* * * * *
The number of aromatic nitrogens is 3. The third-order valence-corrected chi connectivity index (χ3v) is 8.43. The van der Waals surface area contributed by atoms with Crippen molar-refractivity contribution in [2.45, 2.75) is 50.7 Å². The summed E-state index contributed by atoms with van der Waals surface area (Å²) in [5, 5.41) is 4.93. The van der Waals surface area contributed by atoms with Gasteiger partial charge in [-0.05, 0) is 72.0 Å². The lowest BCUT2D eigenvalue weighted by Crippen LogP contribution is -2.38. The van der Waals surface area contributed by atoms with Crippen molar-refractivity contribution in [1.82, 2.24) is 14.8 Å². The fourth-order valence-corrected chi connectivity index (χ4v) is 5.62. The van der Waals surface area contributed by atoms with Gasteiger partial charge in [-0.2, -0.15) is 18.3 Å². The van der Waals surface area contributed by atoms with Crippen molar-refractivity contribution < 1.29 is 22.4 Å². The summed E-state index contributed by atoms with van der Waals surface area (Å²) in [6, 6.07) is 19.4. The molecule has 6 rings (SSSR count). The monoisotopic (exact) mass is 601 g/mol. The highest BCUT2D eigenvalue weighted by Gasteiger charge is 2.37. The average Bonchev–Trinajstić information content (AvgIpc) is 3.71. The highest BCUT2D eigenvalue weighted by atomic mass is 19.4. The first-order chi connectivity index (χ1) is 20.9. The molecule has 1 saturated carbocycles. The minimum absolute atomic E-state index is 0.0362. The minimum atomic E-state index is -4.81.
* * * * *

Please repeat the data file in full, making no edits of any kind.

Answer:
The number of aromatic nitrogens is 3. The third-order valence-corrected chi connectivity index (χ3v) is 8.43. The van der Waals surface area contributed by atoms with Crippen molar-refractivity contribution in [2.45, 2.75) is 50.7 Å². The summed E-state index contributed by atoms with van der Waals surface area (Å²) in [5, 5.41) is 4.93. The van der Waals surface area contributed by atoms with Gasteiger partial charge in [-0.05, 0) is 72.0 Å². The lowest BCUT2D eigenvalue weighted by Crippen LogP contribution is -2.38. The van der Waals surface area contributed by atoms with Crippen molar-refractivity contribution in [1.82, 2.24) is 14.8 Å². The fourth-order valence-corrected chi connectivity index (χ4v) is 5.62. The van der Waals surface area contributed by atoms with Gasteiger partial charge in [-0.2, -0.15) is 18.3 Å². The van der Waals surface area contributed by atoms with Crippen molar-refractivity contribution < 1.29 is 22.4 Å². The summed E-state index contributed by atoms with van der Waals surface area (Å²) in [6, 6.07) is 19.4. The molecule has 6 rings (SSSR count). The monoisotopic (exact) mass is 601 g/mol. The highest BCUT2D eigenvalue weighted by Gasteiger charge is 2.37. The average Bonchev–Trinajstić information content (AvgIpc) is 3.71. The highest BCUT2D eigenvalue weighted by atomic mass is 19.4. The first-order chi connectivity index (χ1) is 20.9. The molecule has 1 saturated carbocycles. The minimum absolute atomic E-state index is 0.0362. The minimum atomic E-state index is -4.81.